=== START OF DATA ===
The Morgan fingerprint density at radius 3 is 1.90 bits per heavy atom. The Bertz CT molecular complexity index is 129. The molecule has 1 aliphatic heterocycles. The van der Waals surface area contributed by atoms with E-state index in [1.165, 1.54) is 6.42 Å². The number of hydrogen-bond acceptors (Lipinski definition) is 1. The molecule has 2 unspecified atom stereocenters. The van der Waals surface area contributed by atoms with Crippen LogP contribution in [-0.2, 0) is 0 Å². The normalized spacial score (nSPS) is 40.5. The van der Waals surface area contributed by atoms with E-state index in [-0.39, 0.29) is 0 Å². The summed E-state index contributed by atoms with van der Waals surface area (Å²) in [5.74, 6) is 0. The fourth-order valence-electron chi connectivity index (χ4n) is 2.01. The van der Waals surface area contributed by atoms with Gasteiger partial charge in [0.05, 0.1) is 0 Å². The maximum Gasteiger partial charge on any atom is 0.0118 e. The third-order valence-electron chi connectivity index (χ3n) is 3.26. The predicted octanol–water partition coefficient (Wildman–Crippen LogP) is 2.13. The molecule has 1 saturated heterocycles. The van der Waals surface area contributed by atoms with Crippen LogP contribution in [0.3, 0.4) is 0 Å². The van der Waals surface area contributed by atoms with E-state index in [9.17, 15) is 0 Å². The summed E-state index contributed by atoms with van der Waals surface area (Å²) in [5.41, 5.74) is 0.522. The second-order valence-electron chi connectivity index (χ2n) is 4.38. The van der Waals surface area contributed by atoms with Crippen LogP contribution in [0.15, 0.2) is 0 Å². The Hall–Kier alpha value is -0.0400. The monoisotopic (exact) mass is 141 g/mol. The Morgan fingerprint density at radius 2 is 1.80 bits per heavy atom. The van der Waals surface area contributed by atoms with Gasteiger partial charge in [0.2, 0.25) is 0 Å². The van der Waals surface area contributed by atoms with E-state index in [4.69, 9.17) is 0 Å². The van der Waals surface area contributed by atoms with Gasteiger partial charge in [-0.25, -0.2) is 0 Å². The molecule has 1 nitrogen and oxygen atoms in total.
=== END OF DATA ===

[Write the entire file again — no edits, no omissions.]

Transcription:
The Morgan fingerprint density at radius 3 is 1.90 bits per heavy atom. The Bertz CT molecular complexity index is 129. The molecule has 1 aliphatic heterocycles. The van der Waals surface area contributed by atoms with E-state index in [1.165, 1.54) is 6.42 Å². The number of hydrogen-bond acceptors (Lipinski definition) is 1. The molecule has 2 unspecified atom stereocenters. The van der Waals surface area contributed by atoms with Crippen LogP contribution in [-0.2, 0) is 0 Å². The normalized spacial score (nSPS) is 40.5. The van der Waals surface area contributed by atoms with E-state index in [-0.39, 0.29) is 0 Å². The summed E-state index contributed by atoms with van der Waals surface area (Å²) in [5.74, 6) is 0. The fourth-order valence-electron chi connectivity index (χ4n) is 2.01. The van der Waals surface area contributed by atoms with Gasteiger partial charge in [0.05, 0.1) is 0 Å². The maximum Gasteiger partial charge on any atom is 0.0118 e. The third-order valence-electron chi connectivity index (χ3n) is 3.26. The predicted octanol–water partition coefficient (Wildman–Crippen LogP) is 2.13. The molecule has 1 saturated heterocycles. The van der Waals surface area contributed by atoms with Crippen LogP contribution in [0.3, 0.4) is 0 Å². The van der Waals surface area contributed by atoms with E-state index in [9.17, 15) is 0 Å². The summed E-state index contributed by atoms with van der Waals surface area (Å²) in [5.41, 5.74) is 0.522. The second-order valence-electron chi connectivity index (χ2n) is 4.38. The van der Waals surface area contributed by atoms with Crippen LogP contribution in [0.15, 0.2) is 0 Å². The Hall–Kier alpha value is -0.0400. The monoisotopic (exact) mass is 141 g/mol. The Morgan fingerprint density at radius 2 is 1.80 bits per heavy atom. The van der Waals surface area contributed by atoms with Gasteiger partial charge in [0.2, 0.25) is 0 Å². The van der Waals surface area contributed by atoms with E-state index in [4.69, 9.17) is 0 Å². The van der Waals surface area contributed by atoms with Gasteiger partial charge in [-0.25, -0.2) is 0 Å². The molecule has 1 nitrogen and oxygen atoms in total.